2013 Save Rate Report
Michigan Pet Fund Alliance used the 2013 annual shelter reports that each licensed shelter is required to submit to the Michigan Department of Agriculture and Rural Development, and performed calculations to determine each shelter’s performance in saving lives.
Based upon shelter performance, the following shelters were recognized with awards for 2013 at the 2014 Michigan Pet Fund Alliance Awards Banquet in Troy on September 4, 2014. See a full list of awards here.
Outstanding Open Admission Shelters with the Best Save Rate:
Copper Country Humane Society, Small Shelter (< 1000 annual intake) Houghton County: 96% save rate in 2013.
Humane Society of Midland County, Medium Shelter (> than 1000 but < 5000) Midland County: 100% save rate in 2013.
Humane Society of Huron Valley, Large Shelter (> 5000) Washtenaw County: 86% save rate in 2013.
Most Improved Open Admission Shelter:
Barry County Animal Shelter, Barry County: 70.11% in 2013, up from 34.11% in 2012.
Outstanding Limited Admission Shelter with the greatest number of adoptions:
(Limited admission shelter with at least a 90% save rate and with the greatest number of adoptions)
Cascades Humane Society, Jackson County: 96% save rate in 2013 with 798 adoptions.
Most Improved Limited Admission Shelter:
Humane Society & Animal Rescue of Muskegon County, Muskegon County: 94.44% save rate in 2013, up from 46.51% in 2012.
Other awards given include:
The Best Friend Award recognizes a person, agency, organizations that has gone above and beyond to save, care for, home or advocate for Michigan’s homeless cats and dogs.
The Michigan Pet Fund Alliance recognizes Amber Sitko, President of All About Animals Rescue (AAAR) with the Best Friend Award.
Amber started her interest in homeless animal welfare managing a home- based foster rescue organization. She soon realized that “shutting off the faucet” was the key to the flood – otherwise the bailing was never ending. She rented surgical suites at Detroit Michigan Humane Society on Sundays and opened a low-cost M.A.S.H. style spay/neuter clinic fixing a hundred cats each clinic session. When MHS discontinued her lease, she found a storefront and opened southeast Michigan’s first low-cost high-volume spay/neuter clinic. Outgrowing space, the clinic moved and eventually landed in a 17,000 square foot facility with wellness services. All About Animals Rescue also has a facility in Auburn Hills and southwest
Detroit where they partner with HSUS operating the Pets for Life Program. AAAR has spayed/neutered 90,000 animals since they began. They operate a
mobile surgical unit which travels throughout the state, have instructed 3000 individuals on TNR with a free trap check-out and shelter building program, coordinate the SPAY Michigan program and offer a Pet Support Help Line. Did we mention that this is Amber’s volunteer job – – – she works full time in the computer technology field.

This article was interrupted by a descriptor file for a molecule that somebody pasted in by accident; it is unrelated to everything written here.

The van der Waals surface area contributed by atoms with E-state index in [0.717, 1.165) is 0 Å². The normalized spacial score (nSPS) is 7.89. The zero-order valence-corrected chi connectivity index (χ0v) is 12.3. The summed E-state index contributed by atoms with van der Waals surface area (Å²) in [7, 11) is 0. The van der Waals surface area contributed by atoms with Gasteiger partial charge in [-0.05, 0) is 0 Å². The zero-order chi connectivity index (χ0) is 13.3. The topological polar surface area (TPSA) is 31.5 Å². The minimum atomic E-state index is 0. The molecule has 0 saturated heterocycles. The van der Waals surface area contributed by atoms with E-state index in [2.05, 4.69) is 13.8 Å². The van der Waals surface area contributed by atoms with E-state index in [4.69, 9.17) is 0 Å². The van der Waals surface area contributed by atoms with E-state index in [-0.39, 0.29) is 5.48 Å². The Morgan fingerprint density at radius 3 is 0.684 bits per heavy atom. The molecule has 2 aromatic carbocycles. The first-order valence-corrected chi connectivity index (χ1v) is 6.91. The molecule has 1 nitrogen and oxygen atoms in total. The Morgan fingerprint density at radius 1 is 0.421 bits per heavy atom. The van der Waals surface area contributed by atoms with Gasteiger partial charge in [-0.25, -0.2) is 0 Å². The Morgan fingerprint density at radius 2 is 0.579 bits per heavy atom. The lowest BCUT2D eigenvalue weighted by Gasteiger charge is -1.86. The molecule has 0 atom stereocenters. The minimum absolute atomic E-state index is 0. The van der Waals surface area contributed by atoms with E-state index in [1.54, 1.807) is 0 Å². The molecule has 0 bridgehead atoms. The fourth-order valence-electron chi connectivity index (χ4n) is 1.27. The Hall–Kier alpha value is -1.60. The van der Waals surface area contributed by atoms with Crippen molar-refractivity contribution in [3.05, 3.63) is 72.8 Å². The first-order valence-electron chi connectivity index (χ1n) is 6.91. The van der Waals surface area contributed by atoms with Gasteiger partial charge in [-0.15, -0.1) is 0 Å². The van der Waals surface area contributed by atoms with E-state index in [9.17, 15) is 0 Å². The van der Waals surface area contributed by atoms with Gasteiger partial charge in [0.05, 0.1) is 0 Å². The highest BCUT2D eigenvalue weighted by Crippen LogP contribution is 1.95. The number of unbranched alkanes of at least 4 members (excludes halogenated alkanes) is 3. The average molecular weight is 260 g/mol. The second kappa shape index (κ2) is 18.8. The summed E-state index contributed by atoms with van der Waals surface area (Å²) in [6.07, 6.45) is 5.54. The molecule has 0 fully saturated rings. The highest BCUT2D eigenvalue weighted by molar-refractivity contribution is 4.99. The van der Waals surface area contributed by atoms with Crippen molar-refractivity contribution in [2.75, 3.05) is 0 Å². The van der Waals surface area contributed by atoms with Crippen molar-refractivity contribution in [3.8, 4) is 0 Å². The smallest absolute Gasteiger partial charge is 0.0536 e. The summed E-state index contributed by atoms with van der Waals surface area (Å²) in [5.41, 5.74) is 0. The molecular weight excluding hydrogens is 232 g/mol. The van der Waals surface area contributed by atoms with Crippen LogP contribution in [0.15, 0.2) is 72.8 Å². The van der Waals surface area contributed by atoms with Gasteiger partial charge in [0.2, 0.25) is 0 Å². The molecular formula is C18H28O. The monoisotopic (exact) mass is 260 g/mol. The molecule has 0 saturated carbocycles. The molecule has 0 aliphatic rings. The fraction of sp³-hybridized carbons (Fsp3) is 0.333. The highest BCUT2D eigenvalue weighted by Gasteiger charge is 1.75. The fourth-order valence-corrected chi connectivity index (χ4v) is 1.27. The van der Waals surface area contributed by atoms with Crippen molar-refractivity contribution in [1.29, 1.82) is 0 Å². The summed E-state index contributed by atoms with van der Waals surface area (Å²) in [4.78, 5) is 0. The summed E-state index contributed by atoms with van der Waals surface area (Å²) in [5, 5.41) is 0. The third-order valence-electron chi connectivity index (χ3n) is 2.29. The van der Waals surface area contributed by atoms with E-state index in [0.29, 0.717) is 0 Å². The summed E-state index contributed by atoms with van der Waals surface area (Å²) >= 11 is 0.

The Elected Official’s Homeless Animals Friend Award recognizes an elected official who has successfully, through their actions either introduced and shepherded legislation to benefit and improve the life of homeless cats and dogs in Michigan or made a transformational change for the homeless animals within their jurisdiction.
The Michigan Pet Fund Alliance recognizes Macomb County Executive Mark Hackel with the Elected Official’s Homeless Animals Friend Award.
Macomb County ran one of the worst county shelters in the state. In 2009, only one of four animals left the shelter alive and few were spayed/neutered in advance of adoption, unless they come in the door that way. The shelter literally smelled.
For years, animal advocates lobbied the County Board of Commissioners for change and improvement. Excuses were plentiful – over-population, lack of a budget, union rules, even “residents don’t value pets.”
Mark Hackel was elected to the new form of Macomb
government as County Executive in January 2011. The animal
advocates shifted their attention from the Commissioners to the new County Executive. He listened. He established an Advisory Committee and accepted the retirement of the Shelter Director. He asked for the Advisory Committee’s help writing a job description for a new shelter director and had them interview the top candidates. He committed to changing the shelter – in fact he set the goal: to have the BEST shelter in the state of Michigan.
In January 2013 animal welfare professional, Jeff Randazzo was hired as chief Animal Control Officer in charge of the shelter and Animal Control. Change and reform does not come without controversy and pain. Standards and credentials for Animal Control Officers were set high. Best Practice programs were introduced and collaborations with rescue groups established. Pushback came from a variety of areas: employees, misguided animal advocates not versed in new best practices as well was Animal Control Officers and Police Chiefs from local communities who were comfortable with the state quo and killing.
County Executive Hackel stood firm to the pushback – supported the change and continues to take a stand of life for homeless Macomb cats and dogs.